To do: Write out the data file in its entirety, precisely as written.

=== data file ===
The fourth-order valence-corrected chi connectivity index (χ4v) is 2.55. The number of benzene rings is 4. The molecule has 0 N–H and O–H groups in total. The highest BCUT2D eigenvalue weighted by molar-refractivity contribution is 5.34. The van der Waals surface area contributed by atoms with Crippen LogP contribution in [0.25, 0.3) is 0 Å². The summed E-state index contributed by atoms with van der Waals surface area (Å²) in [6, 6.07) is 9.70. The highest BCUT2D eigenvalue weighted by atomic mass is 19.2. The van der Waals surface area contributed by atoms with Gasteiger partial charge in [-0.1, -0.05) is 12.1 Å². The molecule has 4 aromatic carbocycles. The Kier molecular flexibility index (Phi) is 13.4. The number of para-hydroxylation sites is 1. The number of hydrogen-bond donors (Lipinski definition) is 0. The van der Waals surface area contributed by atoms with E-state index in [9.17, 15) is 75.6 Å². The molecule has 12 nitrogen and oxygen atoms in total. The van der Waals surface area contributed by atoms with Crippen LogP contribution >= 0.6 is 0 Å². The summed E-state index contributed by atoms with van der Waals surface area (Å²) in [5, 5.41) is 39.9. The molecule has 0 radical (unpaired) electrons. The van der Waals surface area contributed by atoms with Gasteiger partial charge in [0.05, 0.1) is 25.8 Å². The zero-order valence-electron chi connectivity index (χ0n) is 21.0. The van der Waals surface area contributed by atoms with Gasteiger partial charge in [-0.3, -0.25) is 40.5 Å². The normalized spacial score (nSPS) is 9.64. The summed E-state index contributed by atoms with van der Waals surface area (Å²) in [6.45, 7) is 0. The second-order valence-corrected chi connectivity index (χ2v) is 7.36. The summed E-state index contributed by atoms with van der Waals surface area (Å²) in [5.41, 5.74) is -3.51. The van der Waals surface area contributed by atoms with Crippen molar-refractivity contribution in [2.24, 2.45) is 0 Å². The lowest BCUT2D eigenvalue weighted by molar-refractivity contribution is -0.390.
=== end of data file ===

The fourth-order valence-corrected chi connectivity index (χ4v) is 2.55. The number of benzene rings is 4. The molecule has 0 N–H and O–H groups in total. The highest BCUT2D eigenvalue weighted by molar-refractivity contribution is 5.34. The van der Waals surface area contributed by atoms with Crippen LogP contribution in [0.25, 0.3) is 0 Å². The summed E-state index contributed by atoms with van der Waals surface area (Å²) in [6, 6.07) is 9.70. The highest BCUT2D eigenvalue weighted by atomic mass is 19.2. The van der Waals surface area contributed by atoms with Gasteiger partial charge in [-0.1, -0.05) is 12.1 Å². The molecule has 4 aromatic carbocycles. The Kier molecular flexibility index (Phi) is 13.4. The number of para-hydroxylation sites is 1. The number of hydrogen-bond donors (Lipinski definition) is 0. The van der Waals surface area contributed by atoms with E-state index in [9.17, 15) is 75.6 Å². The molecule has 12 nitrogen and oxygen atoms in total. The van der Waals surface area contributed by atoms with Crippen LogP contribution >= 0.6 is 0 Å². The summed E-state index contributed by atoms with van der Waals surface area (Å²) in [5, 5.41) is 39.9. The molecule has 0 radical (unpaired) electrons. The van der Waals surface area contributed by atoms with Gasteiger partial charge in [0.05, 0.1) is 25.8 Å². The zero-order valence-electron chi connectivity index (χ0n) is 21.0. The van der Waals surface area contributed by atoms with Gasteiger partial charge in [-0.3, -0.25) is 40.5 Å². The normalized spacial score (nSPS) is 9.64. The summed E-state index contributed by atoms with van der Waals surface area (Å²) in [6.45, 7) is 0. The second-order valence-corrected chi connectivity index (χ2v) is 7.36. The summed E-state index contributed by atoms with van der Waals surface area (Å²) in [5.41, 5.74) is -3.51. The van der Waals surface area contributed by atoms with Crippen molar-refractivity contribution in [2.24, 2.45) is 0 Å². The lowest BCUT2D eigenvalue weighted by molar-refractivity contribution is -0.390.